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    ABSTRACT: A 15-year-old girl developed intractable epilepsy following a right transcallosal resection of the intraventricular teratoma. Magnetic resonance (MR) imaging showed a T (2)-prolonged subcortical lesion in the right frontal lobe as well as a residual intraventricular tumor. The integration of the voltage topography of ictal onset activities of the scalp-recorded electroencephalogram (EEG) and a surface anatomy scan of MR images clearly revealed the epileptogenic area on the cortex above the subcortical lesion, with the propagation pattern towards the frontopolar area. Excision of the epileptogenic cortex and underlying gliosis resulted in a successful cessation of the epilepsy. This non-invasive EEG technique provided useful information that accurately localized the epileptogenic area on a large structural abnormality without invasive intracranial electrocorticographic monitoring.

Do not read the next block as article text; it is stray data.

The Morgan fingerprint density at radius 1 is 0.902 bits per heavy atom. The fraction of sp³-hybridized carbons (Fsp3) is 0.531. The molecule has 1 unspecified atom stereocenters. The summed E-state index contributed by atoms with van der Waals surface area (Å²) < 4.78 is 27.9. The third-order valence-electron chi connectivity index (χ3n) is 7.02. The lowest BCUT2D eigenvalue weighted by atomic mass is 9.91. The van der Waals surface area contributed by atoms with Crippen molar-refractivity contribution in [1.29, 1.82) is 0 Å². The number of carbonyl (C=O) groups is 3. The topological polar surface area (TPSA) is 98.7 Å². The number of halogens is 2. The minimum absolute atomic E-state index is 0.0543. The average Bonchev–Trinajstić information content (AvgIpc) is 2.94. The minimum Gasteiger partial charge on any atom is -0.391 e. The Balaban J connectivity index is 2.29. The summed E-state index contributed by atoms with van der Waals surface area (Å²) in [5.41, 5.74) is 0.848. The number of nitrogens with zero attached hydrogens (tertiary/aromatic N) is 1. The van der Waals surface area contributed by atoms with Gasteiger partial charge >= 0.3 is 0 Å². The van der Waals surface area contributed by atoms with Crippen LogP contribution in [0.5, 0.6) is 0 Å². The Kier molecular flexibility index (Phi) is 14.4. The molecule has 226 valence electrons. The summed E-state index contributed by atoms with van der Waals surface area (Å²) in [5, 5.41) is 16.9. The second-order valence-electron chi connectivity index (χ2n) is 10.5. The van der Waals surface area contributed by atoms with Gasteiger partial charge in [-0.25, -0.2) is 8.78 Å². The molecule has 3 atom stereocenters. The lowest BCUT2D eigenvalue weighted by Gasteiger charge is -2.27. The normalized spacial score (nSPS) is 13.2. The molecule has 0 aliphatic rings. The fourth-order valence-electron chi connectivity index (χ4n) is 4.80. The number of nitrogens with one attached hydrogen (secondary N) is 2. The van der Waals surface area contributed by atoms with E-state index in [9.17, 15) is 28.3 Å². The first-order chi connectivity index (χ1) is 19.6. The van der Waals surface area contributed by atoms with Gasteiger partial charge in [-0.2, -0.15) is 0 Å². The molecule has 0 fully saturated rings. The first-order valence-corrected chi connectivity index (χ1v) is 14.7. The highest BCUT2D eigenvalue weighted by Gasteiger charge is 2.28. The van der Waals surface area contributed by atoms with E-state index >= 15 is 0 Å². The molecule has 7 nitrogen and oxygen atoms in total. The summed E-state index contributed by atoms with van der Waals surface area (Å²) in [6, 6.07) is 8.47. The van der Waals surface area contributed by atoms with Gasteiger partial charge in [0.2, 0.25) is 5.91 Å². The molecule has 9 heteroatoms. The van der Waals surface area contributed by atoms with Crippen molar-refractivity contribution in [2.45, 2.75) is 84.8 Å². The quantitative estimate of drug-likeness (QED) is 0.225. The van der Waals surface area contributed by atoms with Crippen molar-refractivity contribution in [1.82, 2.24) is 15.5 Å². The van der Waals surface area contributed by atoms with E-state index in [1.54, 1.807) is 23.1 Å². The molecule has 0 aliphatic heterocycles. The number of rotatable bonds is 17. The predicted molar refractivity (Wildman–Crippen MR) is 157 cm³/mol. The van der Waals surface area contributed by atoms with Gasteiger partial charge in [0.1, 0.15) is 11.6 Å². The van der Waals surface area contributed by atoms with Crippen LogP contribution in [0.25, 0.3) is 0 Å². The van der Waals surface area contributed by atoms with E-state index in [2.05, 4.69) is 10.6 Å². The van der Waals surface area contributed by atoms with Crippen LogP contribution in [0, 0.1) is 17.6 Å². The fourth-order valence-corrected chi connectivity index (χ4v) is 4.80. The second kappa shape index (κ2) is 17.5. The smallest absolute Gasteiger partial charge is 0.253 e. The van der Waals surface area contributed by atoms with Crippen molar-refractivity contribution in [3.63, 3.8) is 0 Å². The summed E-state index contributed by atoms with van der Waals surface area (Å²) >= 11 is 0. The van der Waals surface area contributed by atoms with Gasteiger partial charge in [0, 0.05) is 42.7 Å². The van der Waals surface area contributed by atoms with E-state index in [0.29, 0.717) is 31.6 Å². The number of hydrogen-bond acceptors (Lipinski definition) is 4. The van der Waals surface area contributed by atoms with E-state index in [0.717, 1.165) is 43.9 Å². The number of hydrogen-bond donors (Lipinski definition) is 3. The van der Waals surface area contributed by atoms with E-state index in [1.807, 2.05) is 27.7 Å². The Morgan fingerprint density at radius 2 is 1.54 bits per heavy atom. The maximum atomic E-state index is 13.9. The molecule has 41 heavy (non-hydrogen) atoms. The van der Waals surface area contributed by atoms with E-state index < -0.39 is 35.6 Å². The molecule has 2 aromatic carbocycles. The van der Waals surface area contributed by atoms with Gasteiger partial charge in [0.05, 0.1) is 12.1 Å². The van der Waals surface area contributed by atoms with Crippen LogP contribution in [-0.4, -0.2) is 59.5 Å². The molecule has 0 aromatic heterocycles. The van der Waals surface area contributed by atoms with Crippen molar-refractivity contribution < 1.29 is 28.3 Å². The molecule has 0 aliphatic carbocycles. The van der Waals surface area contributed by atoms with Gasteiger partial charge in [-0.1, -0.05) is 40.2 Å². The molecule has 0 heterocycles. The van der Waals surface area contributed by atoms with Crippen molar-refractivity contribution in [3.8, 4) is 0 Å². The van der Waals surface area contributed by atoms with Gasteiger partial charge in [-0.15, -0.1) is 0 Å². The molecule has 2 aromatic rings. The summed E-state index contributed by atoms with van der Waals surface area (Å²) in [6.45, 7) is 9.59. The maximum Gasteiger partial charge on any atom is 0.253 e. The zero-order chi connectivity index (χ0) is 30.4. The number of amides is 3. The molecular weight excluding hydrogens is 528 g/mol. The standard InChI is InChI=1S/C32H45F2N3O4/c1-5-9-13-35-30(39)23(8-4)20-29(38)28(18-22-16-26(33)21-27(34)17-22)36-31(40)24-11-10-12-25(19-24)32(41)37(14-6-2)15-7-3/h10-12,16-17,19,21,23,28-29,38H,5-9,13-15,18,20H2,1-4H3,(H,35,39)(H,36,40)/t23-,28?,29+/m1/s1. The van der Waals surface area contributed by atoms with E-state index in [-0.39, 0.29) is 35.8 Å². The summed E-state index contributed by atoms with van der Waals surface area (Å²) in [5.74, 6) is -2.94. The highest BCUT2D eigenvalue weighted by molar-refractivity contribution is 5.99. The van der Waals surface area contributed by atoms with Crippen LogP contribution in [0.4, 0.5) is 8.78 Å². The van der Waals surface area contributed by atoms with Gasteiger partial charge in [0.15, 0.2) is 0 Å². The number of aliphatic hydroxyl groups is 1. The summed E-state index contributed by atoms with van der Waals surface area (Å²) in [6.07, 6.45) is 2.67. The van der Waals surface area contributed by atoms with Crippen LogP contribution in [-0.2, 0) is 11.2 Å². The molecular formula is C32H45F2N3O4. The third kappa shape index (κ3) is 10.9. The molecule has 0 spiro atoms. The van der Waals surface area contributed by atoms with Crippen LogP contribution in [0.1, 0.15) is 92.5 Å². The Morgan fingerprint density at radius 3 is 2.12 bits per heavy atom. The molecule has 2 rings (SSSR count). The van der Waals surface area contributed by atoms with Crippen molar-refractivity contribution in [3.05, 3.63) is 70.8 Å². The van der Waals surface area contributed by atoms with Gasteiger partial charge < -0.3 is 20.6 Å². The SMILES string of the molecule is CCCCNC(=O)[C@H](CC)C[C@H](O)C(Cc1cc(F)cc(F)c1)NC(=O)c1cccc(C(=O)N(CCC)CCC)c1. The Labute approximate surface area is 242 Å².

Full-text · Article · May 2005 · min - Minimally Invasive Neurosurgery